Oral Argument Preview: Police Mistakes of Law and Traffic Stops in Heien v. North Carolina By: Justin Clark

Oral Argument Preview: Police Mistakes of Law and Traffic Stops in Heien v. North Carolina

By: Justin Clark



Police officers in the line of duty often have to make split-second decisions based on incomplete information.  Accordingly, the Supreme Court has long acknowledged that the Fourth Amendment gives some considerable room for police mistakes of fact as long as they are reasonable under the circumstances.[1]  In Heien v. North Carolina, the Court granted certiorari to hear a case from the Supreme Court of North Carolina to decide whether a police officer can justify a traffic stop based on the officer’s mistake of law.[2]  The Supreme Court of North Carolina sided with a minority of jurisdictions by holding that a police officer may justify a traffic stop based on a mistake of law, so long as that mistake is objectively reasonable.[3]  However, an overwhelming majority of courts in answering this question have applied a strict per se rule—a police officer can never justify a traffic stop based solely on a mistake of law.[4]  Under an alternative approach, a court will find that where a police officer conducts a traffic stop based on his or her mistake of law, the stop is presumptively invalid.[5] In this respect, this rule is like the majority rule, but it then allows the police officer can rebut this presumption by offering facts that would form an independent legal basis for the stop.[6]

This preview discusses the background facts of Heien.  Second, it discusses the reasoning given by the majority opinion of the Supreme Court of North Carolina.  Third, it offers two criticisms against the minority’s objectively-reasonable rule.  Finally, it examines the possible outcomes the Supreme Court might take in this case.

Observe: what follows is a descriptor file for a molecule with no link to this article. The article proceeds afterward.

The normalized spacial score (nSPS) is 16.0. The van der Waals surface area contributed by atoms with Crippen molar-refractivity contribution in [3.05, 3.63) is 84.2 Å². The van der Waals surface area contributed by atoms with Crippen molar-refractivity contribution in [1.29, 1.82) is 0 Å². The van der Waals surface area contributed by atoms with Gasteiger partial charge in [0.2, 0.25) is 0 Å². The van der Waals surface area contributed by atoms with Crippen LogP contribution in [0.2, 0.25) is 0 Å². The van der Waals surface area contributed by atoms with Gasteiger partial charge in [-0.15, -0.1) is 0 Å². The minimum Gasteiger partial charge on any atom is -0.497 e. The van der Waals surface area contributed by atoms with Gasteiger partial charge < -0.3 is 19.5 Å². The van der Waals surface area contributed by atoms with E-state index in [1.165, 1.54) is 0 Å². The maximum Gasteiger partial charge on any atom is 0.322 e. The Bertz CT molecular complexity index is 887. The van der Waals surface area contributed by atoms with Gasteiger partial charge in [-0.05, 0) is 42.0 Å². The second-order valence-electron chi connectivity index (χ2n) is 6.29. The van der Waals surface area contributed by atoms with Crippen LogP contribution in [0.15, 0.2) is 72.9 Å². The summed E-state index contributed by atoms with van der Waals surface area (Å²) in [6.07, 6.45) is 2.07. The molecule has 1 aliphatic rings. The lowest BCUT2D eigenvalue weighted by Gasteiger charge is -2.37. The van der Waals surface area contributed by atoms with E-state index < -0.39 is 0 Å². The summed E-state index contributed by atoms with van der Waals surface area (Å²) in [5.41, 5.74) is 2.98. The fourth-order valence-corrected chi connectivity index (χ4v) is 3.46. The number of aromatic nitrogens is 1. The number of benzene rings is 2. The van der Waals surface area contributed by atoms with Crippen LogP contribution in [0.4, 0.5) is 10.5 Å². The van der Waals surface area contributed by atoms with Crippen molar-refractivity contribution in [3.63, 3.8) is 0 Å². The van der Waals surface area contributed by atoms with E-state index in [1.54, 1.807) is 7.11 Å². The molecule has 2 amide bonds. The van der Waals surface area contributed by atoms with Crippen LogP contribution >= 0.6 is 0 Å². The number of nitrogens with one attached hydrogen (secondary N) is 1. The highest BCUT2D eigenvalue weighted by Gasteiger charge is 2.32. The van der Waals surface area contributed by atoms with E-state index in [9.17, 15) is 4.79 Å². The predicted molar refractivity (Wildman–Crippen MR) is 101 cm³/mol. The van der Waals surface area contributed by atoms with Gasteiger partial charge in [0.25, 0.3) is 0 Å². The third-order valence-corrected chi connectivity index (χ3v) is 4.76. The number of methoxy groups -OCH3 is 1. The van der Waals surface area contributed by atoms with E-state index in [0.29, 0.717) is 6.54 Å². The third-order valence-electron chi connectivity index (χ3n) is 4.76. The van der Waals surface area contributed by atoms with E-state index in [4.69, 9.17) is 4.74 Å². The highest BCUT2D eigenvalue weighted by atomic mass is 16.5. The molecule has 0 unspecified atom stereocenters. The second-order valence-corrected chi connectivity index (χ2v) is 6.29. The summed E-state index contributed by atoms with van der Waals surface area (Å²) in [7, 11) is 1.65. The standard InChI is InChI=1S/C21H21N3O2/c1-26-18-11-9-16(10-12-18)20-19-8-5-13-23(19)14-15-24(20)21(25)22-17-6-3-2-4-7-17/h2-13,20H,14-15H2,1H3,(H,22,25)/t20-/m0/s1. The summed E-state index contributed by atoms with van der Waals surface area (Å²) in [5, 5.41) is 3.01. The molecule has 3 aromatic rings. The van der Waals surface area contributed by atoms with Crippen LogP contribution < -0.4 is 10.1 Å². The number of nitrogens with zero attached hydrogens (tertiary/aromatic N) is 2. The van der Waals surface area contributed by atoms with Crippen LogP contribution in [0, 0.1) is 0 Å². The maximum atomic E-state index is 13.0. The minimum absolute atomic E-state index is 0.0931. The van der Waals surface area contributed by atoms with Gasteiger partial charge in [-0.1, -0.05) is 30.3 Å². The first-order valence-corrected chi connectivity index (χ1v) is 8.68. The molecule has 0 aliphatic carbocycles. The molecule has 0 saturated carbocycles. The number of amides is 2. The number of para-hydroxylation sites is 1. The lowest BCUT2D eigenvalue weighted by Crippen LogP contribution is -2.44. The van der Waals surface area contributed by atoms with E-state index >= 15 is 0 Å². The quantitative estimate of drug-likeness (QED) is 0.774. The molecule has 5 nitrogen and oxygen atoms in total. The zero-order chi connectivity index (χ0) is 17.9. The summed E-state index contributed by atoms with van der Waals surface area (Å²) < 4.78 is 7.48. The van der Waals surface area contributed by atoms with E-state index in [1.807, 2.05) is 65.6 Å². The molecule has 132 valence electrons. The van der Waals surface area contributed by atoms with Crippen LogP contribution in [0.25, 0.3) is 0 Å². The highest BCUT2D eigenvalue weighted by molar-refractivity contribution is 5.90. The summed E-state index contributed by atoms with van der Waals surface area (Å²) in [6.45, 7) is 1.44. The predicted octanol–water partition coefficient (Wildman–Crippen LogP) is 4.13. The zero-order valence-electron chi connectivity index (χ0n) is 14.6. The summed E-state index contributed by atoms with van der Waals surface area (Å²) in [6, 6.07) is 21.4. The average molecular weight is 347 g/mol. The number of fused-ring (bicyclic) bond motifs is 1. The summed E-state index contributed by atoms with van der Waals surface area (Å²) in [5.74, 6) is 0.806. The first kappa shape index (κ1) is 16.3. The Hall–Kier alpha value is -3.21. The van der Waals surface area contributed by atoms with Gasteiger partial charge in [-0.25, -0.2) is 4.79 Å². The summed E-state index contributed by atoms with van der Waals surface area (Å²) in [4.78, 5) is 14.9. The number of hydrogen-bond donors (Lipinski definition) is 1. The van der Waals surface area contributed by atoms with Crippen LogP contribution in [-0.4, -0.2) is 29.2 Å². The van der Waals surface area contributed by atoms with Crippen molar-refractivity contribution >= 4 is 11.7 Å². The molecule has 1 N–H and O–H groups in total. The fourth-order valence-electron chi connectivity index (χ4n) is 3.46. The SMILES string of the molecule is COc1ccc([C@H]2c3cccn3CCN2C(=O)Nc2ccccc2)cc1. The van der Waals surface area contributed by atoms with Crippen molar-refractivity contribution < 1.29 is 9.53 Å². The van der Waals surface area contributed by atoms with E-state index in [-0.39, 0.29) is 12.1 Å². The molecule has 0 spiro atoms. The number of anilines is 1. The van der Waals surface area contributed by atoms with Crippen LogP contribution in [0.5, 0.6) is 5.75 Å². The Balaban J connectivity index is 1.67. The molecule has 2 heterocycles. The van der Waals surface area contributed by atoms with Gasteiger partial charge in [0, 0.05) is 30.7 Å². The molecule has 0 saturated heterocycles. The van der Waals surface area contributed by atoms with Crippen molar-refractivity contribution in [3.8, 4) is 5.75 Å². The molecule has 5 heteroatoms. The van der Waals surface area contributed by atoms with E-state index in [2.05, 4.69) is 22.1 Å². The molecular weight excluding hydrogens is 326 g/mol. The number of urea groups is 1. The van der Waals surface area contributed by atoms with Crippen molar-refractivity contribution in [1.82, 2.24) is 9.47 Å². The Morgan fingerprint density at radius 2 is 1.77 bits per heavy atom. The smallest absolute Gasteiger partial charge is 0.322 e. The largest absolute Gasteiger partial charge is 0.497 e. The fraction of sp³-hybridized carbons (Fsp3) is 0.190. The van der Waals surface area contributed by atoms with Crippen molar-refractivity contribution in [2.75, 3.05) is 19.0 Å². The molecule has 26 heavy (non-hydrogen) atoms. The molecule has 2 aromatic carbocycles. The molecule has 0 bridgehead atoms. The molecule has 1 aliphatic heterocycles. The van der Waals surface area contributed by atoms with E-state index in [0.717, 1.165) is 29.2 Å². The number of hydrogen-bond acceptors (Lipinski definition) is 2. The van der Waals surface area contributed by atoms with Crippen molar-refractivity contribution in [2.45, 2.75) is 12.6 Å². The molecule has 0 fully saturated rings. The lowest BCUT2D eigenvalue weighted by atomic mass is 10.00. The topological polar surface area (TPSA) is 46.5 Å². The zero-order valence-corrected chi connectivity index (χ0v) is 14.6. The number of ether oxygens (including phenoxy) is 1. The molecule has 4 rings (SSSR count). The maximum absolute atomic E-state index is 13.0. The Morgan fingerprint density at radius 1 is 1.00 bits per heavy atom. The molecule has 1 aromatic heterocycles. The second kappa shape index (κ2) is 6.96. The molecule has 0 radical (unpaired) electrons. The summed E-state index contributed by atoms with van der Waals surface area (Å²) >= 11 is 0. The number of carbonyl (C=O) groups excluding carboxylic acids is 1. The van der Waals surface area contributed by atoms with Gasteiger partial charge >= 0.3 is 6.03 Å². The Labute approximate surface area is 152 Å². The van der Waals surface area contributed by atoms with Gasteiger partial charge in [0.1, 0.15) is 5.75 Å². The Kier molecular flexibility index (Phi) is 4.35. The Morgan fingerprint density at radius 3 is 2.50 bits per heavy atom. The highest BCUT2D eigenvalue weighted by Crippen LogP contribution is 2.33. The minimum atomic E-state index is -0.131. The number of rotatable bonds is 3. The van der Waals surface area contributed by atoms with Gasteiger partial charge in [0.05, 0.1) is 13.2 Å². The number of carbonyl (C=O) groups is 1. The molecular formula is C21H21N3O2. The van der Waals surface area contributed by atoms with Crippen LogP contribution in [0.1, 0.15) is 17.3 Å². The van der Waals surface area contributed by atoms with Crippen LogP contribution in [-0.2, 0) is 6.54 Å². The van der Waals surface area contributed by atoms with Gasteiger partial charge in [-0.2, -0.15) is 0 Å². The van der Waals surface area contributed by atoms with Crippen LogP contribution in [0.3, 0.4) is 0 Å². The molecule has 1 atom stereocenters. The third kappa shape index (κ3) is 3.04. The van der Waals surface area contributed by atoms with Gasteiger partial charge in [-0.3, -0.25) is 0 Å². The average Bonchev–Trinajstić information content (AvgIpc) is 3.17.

Background Facts of Heien

The petitioner was a passenger his car being driven by another person down the interstate early one morning.[7]  A police officer was observing traffic from a position on the side of the road.[8]  He decided to follow the petitioner’s car because the driver was looking “stiff and nervous.”[9] When the car slowed down the right brake light of the car did not illuminate.[10]   The officer activated his blue lights and pulled the car over.[11]  He told the driver that the only reason for the stop was for having a “non-functioning brake light.”[12]  However, North Carolina law only requires that a car have “a stop lamp.”[13]  The officer based the stop in his mistaken belief that the law required that cars need to have two working brake lights.[14]  Nonetheless, during traffic stop the officer requested to search the petitioner’s car.[15]   The petitioner consented to the search, which uncovered a sandwich bag containing around two ounces of cocaine.[16]  The petitioner later pled guilty to two counts of attempted cocaine trafficking.[17]  The Supreme Court of North Carolina upheld the traffic stop because the officer’s mistake of law was objectively reasonable under the circumstances.[18]

Lower Court’s Reasoning